Chapter Objectives:
 Prolog syntax and semantics
 Simple data objects (atoms, numbers and variables)
 Structured objects
 Matching as the fundamental operation on objects
 Declarative meaning of a program
 Procedural meaning of a program
 Relation between declarative and procedural meaning of a program

Altering the procedural meaning by reordering clauses and goals
(Section 2.1) Data Objects
 The Prolog system recognizes the type of an object in the program by its syntactic from

Objects types in Prolog:
 Variables start with uppercase letters and atoms start with lowercase
(Section 2.1.1) Atoms and Numbers
 If we want to define a variable with uppercase we can write it between quotes ‘Var’
 Integer range: 16383 à 16383

Reason of not including real numbers (widely) in Prolog:
 To make the program neat
 The numerical error
(Section 2.1.2) Variables
 They could start with uppercase letter or _ character

Anonymous variable is used is cases like this:
 Haschild(X) : parent(X, Y) à haschild : parent(X, _)
 The lexical scope of variable name is one clause, but not in constants
(Section 2.1.3) Structures (Structured objects)
 Structures are objects that have several components the components could be structures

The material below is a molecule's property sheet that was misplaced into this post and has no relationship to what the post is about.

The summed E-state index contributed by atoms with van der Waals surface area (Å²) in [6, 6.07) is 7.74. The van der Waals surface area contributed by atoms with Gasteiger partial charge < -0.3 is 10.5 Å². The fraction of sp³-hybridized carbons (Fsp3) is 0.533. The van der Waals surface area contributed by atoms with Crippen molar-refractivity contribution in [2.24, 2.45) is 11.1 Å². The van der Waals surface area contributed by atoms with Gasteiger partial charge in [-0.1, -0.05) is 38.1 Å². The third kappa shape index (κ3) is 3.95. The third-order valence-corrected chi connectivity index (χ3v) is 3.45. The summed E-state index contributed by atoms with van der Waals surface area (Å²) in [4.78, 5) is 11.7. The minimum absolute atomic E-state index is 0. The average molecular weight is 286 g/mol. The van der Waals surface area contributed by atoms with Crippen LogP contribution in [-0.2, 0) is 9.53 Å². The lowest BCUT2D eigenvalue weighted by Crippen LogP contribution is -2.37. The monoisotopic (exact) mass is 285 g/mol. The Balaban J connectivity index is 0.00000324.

date(day, month, year):
 Here date is called functor
 And day, month and year are called structure argument
 All Prolog objects are terms
 All structured objects can be pictured as trees
 In composite structures the root is called principle functor of the term

The functions is defined by the following:
 Name, as atom
 Arity, number of arguments
(Section 2.2) Matching

Rules to decide whether two terms S and T match:
 If S and T are constants the match if they have the same value
 If S is variable and T is anything they match, then S is instantiated to T

If S and T are structure, they match if:
 S and T have the same principle functor
 All their corresponding components
(Section 2.3) Declarative meaning of Prolog programs
 The declarative meaning of programs determines whether a given goal is true, and in which variables
 Instance of clause C means that the clause C with each of its variables substituted by term
 Variant of clause C is such instance of C where each variable is substituted by variable

A goal G is true if and only if:
 There is a clause C in the program such that

C has instance I, that satisfies:
 Head of I is identical to G
 All the goals in the body of I are true
(Section 2.4 Procedural Meaning)
 To make the program faster order the goal conditions in order to be the mostly true then the false
(Section 2.6) Order of Clauses and Goals
 P : p, infinite loop
 Matching in Prolog corresponds to what is called unification in logic
(Section 2.7) Remarks on Relations between Prolog and Logic
The best way to describe Prolog programs theoretically is in math logic